I slept between contractions for most of the afternoon. The contractions kept getting stronger and closer together, though never regular. By 9:30 or so they were holding steady at four minutes, and I was in serious pain with each contraction. They were still nothing like what I’d imagined; a jagged series of stabs instead of a gradual build, peak and diminishing intensity. I was breathing through them but felt taken off-guard each time. We decided to go back to the hospital.
And I was still not much more dilated--4 cm. They gave me more morphine, hoping that rest would let my body relax and get going. We slept in the post-partum wing, in a double room so Ben had a bed too. I spent the night waking up and gripping onto the side of the bed through every contraction.
In the morning they moved us to the triage room in Labor & Delivery; a tiny little interior room with a narrow exam table in it. When the midwife from the night before checked me, I was still around the same point.
I can’t express how frustrated I was at that point, after two-plus days of painful contractions, to know I was just not progressing. I started to wonder if this was ever going to happen, if I’d need pitocin or a c-section, etc. The midwife suggested that we go back home *again* and go to a park or a movie. That was when we realized that she wasn’t taking me seriously, that she thought I was a first-timer who simply wasn’t handling the pain well. Luckily for me, there was a shift change in the late morning, and a new midwife came on duty, a wise woman with 25 years of experience. Deb came in to look me over and watch me through a couple contractions. I was standing at one point, and she had me lean into her while she hugged me through the contraction. It was the most comforting, human touch--it’s hard to explain how much tension it stripped out of me at that moment.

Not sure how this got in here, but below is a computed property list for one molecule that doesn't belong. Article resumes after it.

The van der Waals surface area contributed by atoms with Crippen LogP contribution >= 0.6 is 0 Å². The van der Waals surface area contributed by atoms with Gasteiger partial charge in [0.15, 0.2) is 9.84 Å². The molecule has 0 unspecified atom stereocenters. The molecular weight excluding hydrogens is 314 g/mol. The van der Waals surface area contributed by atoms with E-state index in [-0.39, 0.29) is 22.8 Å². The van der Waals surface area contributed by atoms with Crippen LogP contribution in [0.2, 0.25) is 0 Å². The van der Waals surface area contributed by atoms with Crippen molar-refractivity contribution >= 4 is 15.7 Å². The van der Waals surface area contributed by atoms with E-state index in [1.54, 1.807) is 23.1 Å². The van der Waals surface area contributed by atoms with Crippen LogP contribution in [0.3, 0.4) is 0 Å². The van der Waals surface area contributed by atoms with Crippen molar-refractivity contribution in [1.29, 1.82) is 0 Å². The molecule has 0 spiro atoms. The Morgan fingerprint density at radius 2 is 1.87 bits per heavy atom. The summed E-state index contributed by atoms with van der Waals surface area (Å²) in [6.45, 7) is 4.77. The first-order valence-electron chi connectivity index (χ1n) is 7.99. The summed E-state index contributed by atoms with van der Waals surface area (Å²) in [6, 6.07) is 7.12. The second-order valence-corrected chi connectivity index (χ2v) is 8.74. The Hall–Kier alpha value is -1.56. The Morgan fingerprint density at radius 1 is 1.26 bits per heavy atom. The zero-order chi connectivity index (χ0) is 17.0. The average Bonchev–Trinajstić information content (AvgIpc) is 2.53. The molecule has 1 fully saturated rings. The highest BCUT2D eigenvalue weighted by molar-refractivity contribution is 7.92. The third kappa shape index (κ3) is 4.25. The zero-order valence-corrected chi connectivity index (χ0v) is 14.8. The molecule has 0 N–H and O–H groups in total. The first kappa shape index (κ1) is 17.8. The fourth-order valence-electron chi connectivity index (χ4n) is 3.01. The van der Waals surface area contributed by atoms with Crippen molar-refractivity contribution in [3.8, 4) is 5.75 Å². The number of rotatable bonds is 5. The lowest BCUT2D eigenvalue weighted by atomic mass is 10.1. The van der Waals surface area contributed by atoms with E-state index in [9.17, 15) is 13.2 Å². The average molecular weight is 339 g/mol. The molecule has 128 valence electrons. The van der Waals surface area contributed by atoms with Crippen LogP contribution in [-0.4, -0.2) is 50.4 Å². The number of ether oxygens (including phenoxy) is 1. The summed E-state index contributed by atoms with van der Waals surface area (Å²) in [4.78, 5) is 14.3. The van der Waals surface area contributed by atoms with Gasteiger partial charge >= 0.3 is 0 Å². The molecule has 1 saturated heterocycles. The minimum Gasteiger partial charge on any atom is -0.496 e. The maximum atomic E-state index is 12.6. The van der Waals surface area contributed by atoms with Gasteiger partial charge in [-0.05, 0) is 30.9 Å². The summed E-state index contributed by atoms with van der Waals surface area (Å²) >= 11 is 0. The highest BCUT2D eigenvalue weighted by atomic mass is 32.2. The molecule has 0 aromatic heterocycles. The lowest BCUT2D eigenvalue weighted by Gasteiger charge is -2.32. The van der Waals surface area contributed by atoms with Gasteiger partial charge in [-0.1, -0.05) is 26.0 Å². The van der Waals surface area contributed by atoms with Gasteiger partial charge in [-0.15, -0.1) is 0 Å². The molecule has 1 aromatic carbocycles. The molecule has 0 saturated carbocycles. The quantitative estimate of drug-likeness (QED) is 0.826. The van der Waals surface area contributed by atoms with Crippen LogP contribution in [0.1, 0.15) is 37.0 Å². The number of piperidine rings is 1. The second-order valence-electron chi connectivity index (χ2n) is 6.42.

After watching me for a few minutes, Deb asked me why I was gasping and grabbing at a point on my lower abdomen during and directly after the contractions. I explained about the stabbing pain I was feeling, and it was like dawn had broken. She immediately said, “Your baby has his hand to his face. You’re getting an elbow to the uterus with each contraction.” That explained everything--the prolonged labor (it’s called prodromal labor, when you experience serious contractions but don’t progress) without dilation was because his stubborn little hand was keeping his head from dropping down far enough! (We have ultrasound pictures from throughout the pregnancy with his hand up to his face, and he still wants his hands up all the time!)
Deb presented us with a few options: Head home, stay and consider pitocin, or stay and reevaluate where we were in a bit, after I was “made human” again--get into a room with a window, rehydrate (more IV fluids!), try to eat something, etc. As she put it, I was currently looking and acting like a sick person, and we needed to fix that. We opted for option three.
We got to the L&D room and immediately Deb started us on Mission Move This Baby. Between bites of soup (which didn’t stay down long, sadly), I rocked on my hands and knees, hula-ed standing and on the ball, etc. Deb, my amazing labor nurse Melissa, another midwife and a Harvard Med Student all took turns massaging my back and holding onto me during contractions. I honestly don’t have a sense of timing from that point, but we moved to the room around noon on Friday, and Tucker was born at 9:39 p.m. Apparently my chart was lots of nothing, nothing nothingnothingnothing BAM, baby!
I do remember that the pain of that elbow never went away, even after we’d scooted his hand away enough for his head to engage. I labored all over that room, and spent lots of time in the bathroom. I had counted on the tub for the pseudo-epidural effect that I’d heard so much about, but I found it kind of uncomfortable--I felt like I was slipping around too much. I got out and found that the best place for me was hugging the toilet, literally. My contractions were really close together at that point, and I knelt on the floor in a ridiculous rhythm while Melissa massaged my back: I’d have a contraction, take a sip of water, throw it back up, flush the toilet, contract, water, throw up, flush... At some point I asked Melissa if this was transition, because while it seemed too soon for that, I really couldn’t imagine the pain getting worse. She said it was, and that I was getting through it great.